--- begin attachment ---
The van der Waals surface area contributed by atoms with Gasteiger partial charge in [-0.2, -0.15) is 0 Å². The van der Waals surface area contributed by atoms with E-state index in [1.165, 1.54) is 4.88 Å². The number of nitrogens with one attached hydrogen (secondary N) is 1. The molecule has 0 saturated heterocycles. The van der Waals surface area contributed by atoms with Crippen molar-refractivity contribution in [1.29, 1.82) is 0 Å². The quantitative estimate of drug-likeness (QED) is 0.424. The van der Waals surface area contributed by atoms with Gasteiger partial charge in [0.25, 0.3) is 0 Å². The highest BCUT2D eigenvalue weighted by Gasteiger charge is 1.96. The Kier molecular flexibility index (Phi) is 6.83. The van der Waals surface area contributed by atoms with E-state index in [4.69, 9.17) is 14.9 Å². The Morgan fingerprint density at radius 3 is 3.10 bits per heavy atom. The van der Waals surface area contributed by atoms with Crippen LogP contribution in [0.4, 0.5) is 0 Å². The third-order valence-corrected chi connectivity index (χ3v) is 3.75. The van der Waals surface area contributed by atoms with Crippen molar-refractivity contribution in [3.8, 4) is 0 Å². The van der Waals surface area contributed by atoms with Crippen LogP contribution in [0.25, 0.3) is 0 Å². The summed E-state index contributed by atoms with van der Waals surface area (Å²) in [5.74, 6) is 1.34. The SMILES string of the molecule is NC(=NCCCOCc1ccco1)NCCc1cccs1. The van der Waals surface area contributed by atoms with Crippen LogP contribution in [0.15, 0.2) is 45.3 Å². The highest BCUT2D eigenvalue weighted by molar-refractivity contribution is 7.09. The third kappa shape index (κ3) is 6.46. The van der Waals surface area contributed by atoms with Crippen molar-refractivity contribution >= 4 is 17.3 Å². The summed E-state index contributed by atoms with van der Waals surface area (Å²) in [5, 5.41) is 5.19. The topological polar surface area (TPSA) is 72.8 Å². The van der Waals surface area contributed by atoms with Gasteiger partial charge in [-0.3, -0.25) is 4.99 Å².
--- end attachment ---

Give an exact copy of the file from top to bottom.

The van der Waals surface area contributed by atoms with Gasteiger partial charge in [-0.2, -0.15) is 0 Å². The van der Waals surface area contributed by atoms with E-state index in [1.165, 1.54) is 4.88 Å². The number of nitrogens with one attached hydrogen (secondary N) is 1. The molecule has 0 saturated heterocycles. The van der Waals surface area contributed by atoms with Crippen molar-refractivity contribution in [1.29, 1.82) is 0 Å². The quantitative estimate of drug-likeness (QED) is 0.424. The van der Waals surface area contributed by atoms with Gasteiger partial charge in [0.25, 0.3) is 0 Å². The highest BCUT2D eigenvalue weighted by Gasteiger charge is 1.96. The Kier molecular flexibility index (Phi) is 6.83. The van der Waals surface area contributed by atoms with E-state index in [4.69, 9.17) is 14.9 Å². The Morgan fingerprint density at radius 3 is 3.10 bits per heavy atom. The van der Waals surface area contributed by atoms with Crippen LogP contribution in [0.4, 0.5) is 0 Å². The third-order valence-corrected chi connectivity index (χ3v) is 3.75. The van der Waals surface area contributed by atoms with Crippen molar-refractivity contribution in [3.8, 4) is 0 Å². The van der Waals surface area contributed by atoms with Crippen LogP contribution in [0.25, 0.3) is 0 Å². The summed E-state index contributed by atoms with van der Waals surface area (Å²) in [5.74, 6) is 1.34. The SMILES string of the molecule is NC(=NCCCOCc1ccco1)NCCc1cccs1. The van der Waals surface area contributed by atoms with Crippen LogP contribution in [0.15, 0.2) is 45.3 Å². The highest BCUT2D eigenvalue weighted by molar-refractivity contribution is 7.09. The third kappa shape index (κ3) is 6.46. The van der Waals surface area contributed by atoms with Crippen molar-refractivity contribution >= 4 is 17.3 Å². The summed E-state index contributed by atoms with van der Waals surface area (Å²) in [5, 5.41) is 5.19. The topological polar surface area (TPSA) is 72.8 Å². The van der Waals surface area contributed by atoms with Gasteiger partial charge in [-0.3, -0.25) is 4.99 Å².